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Baity says 10,000 BC is a stone-age turkey

by Glen Baity

Do you like Michael Bay, but find his films a little too brainy? Roland Emmerich might just be your speed.

The auteur behind such box office bonanzas as Independence Day and The Patriot is a master of the lazy epic, delivering mountains of pretension undergirded by virtually no substance, flat characters and brain-dead dialogue. His last film, The Day After Tomorrow, rode a cultural wave of heightened environmental awareness to a big payday despite the fact it was one of the more stupid blockbusters of the last 10 years. The writer-director this week turns his scholarly gaze on the distant past in 10,000 BC, a lumbering bore featuring suspiciously photogenic nomads, some phony-looking mammoths and saber-tooth tigers, and not very much else.

For whatever reason, Emmerich seems to have a thing for Mel Gibson – The Patriot, which even cast the mad Aussie as its lead, was little more than a dumbed-down Braveheart transposed for the American Revolution. And 10,000 BC owes a lot to 2006’s far, far superior Apocalypto, which was much more successful at transporting the viewer back through the centuries to a forgotten world. Both films deal with a peaceful tribe torn asunder by marauding forces and the quest of one man to deliver his beloved from harm’s way. The difference, of course, is that if you’re watching Apocalypto you might give a crap if the hero succeeds.

Chances are you won’t if you’re enduring this faux-mythical story of D’Leh (Steven Strait), champion of a mountain tribe who leads a force of hundreds against… well, I’m assuming the Egyptians, since they seem to be building pyramids in the desert (the viewer is never given any real sense of place, though it must take place in some part of the world where mountains and desert are separated by a three-day walk). The story starts in the manner of most hero tales: After enduring humiliation within his own community when he fails to kill a mammoth in the correct manner (seriously), D’Leh is further chagrined by the kidnapping of the lovely Evolet (Camilla Belle), whom he intended to marry one day, when he could sufficiently prove his handiwork with a spear. She is taken by a band of thugs loyal to the area god-king, who for good measure enslaves D’Leh’s fellow hunters to the greater glory of his pyramids.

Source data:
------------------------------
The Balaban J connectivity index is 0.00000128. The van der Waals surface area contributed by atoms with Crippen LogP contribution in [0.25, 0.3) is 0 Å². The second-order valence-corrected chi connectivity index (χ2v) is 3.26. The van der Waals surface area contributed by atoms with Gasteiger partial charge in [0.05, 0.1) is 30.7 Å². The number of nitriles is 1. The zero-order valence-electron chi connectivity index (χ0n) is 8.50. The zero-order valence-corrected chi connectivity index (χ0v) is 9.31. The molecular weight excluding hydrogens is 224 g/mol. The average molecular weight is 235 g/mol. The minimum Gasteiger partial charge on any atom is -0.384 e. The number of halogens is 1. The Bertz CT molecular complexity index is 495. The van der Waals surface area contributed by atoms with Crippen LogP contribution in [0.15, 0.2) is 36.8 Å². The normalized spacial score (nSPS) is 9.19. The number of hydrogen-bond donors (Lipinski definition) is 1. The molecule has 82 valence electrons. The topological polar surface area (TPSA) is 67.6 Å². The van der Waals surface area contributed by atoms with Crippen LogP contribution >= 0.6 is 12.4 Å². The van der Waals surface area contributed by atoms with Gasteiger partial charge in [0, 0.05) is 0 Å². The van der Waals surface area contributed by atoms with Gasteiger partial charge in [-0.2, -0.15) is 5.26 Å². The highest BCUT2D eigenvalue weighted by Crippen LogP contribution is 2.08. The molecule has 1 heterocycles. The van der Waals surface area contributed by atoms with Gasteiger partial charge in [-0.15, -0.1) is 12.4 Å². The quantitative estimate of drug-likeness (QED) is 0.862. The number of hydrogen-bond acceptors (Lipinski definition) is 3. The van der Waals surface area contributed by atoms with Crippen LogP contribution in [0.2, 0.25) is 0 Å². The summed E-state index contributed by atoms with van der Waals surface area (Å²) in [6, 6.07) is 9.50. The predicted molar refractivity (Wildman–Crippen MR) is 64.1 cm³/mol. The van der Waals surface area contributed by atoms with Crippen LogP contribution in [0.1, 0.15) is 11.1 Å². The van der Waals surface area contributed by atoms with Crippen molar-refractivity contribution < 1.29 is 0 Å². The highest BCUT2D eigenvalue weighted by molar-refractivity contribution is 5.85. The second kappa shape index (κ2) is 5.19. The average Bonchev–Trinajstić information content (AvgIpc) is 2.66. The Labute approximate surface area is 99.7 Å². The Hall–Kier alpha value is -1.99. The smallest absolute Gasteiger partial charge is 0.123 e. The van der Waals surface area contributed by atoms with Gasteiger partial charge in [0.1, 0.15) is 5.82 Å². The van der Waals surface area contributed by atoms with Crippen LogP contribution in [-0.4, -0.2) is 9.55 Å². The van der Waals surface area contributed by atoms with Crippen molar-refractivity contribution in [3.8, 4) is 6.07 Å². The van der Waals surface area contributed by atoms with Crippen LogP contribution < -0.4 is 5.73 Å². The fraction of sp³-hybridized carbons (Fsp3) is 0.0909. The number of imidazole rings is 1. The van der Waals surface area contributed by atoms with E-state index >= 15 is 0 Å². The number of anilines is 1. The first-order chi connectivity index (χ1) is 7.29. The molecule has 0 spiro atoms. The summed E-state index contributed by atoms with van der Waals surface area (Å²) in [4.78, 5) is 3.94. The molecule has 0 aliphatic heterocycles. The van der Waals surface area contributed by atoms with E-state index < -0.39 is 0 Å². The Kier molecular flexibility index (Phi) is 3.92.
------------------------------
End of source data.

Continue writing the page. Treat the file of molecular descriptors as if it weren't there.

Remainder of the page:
The film’s gimmick is to sell itself as one of the first true hero tales, which has not-so-sadly been lost to history (presumably, it predates even prototype monster yarn Beowulf, though 10,000 BC is not available in 3-D that I’m aware of). I have no idea if even a trace of it is rooted in fact; I also can’t see that it would matter one way or the other. 10,000 BC is just a dreadful snoozer of a picture. The C-list actors (you may remember one of them as a minor player in the last Die Hard movie; then again, you may not) do a poor job acquitting Emmerich’s dreadful script, which he penned with longtime composer and first-time screenwriter Harald Kloser. The two have packed their screenplay with every hackneyed cliché you can think of, most of them speaking to the importance of “bringing honor to my people.”

But that isn’t the only familiar motif. The film is littered with circling aerial shots of its stars trekking across snow-capped mountain ranges. These seem to be deployed as substitutes for any real sense of grandeur, because the actual plot and characters here are stunningly shallow and dull. It’s hard to pick one as the blandest of them all, but Strait’s reluctant savior – to be sure, the most worn-out archetype in the canon – is fairly representative. Like everyone else here, he delivers weighty aphorisms about honor in an accent that sounds vaguely African, or something, though his pouty mannerisms are straight out of “Melrose Place.” Grating, too, is Belle’s Evolet, whose lipstick and dark eye makeup make her look more like Heidi Montag’s BFF than a cavewoman in peril.

Generic down to its very title, 10,000 BC plays as a simple, dull retread of all sorts of different films, from The Ten Commandments to The Prince of Egypt. It’s not as good as any one of the dozens to which I could compare it, and unless you’re just dying to see a herd of snuffalupaguses in the wild, you’d do well to hunt for game elsewhere.

To comment on this article, send your e-mail to glen.baity@gmail.com.

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